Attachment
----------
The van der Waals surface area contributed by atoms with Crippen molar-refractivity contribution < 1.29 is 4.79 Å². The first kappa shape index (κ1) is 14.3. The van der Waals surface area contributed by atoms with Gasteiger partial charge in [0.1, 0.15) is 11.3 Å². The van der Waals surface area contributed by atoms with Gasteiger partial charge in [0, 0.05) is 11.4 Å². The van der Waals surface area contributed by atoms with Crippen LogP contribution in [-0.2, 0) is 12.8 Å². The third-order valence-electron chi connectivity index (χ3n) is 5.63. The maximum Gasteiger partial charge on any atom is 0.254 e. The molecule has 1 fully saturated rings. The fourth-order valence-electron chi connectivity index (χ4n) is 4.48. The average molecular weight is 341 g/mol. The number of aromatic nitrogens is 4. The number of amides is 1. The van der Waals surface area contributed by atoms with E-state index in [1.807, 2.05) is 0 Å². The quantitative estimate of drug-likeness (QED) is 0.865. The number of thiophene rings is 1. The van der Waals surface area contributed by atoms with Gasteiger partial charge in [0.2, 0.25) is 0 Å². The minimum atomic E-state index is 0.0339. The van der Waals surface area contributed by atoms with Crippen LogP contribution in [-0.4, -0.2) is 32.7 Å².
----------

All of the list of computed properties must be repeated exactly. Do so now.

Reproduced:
The van der Waals surface area contributed by atoms with Crippen molar-refractivity contribution < 1.29 is 4.79 Å². The first kappa shape index (κ1) is 14.3. The van der Waals surface area contributed by atoms with Gasteiger partial charge in [0.1, 0.15) is 11.3 Å². The van der Waals surface area contributed by atoms with Gasteiger partial charge in [0, 0.05) is 11.4 Å². The van der Waals surface area contributed by atoms with Crippen LogP contribution in [-0.2, 0) is 12.8 Å². The third-order valence-electron chi connectivity index (χ3n) is 5.63. The maximum Gasteiger partial charge on any atom is 0.254 e. The molecule has 1 fully saturated rings. The fourth-order valence-electron chi connectivity index (χ4n) is 4.48. The average molecular weight is 341 g/mol. The number of aromatic nitrogens is 4. The number of amides is 1. The van der Waals surface area contributed by atoms with E-state index in [1.807, 2.05) is 0 Å². The quantitative estimate of drug-likeness (QED) is 0.865. The number of thiophene rings is 1. The van der Waals surface area contributed by atoms with Gasteiger partial charge in [0.2, 0.25) is 0 Å². The minimum atomic E-state index is 0.0339. The van der Waals surface area contributed by atoms with Crippen LogP contribution in [-0.4, -0.2) is 32.7 Å².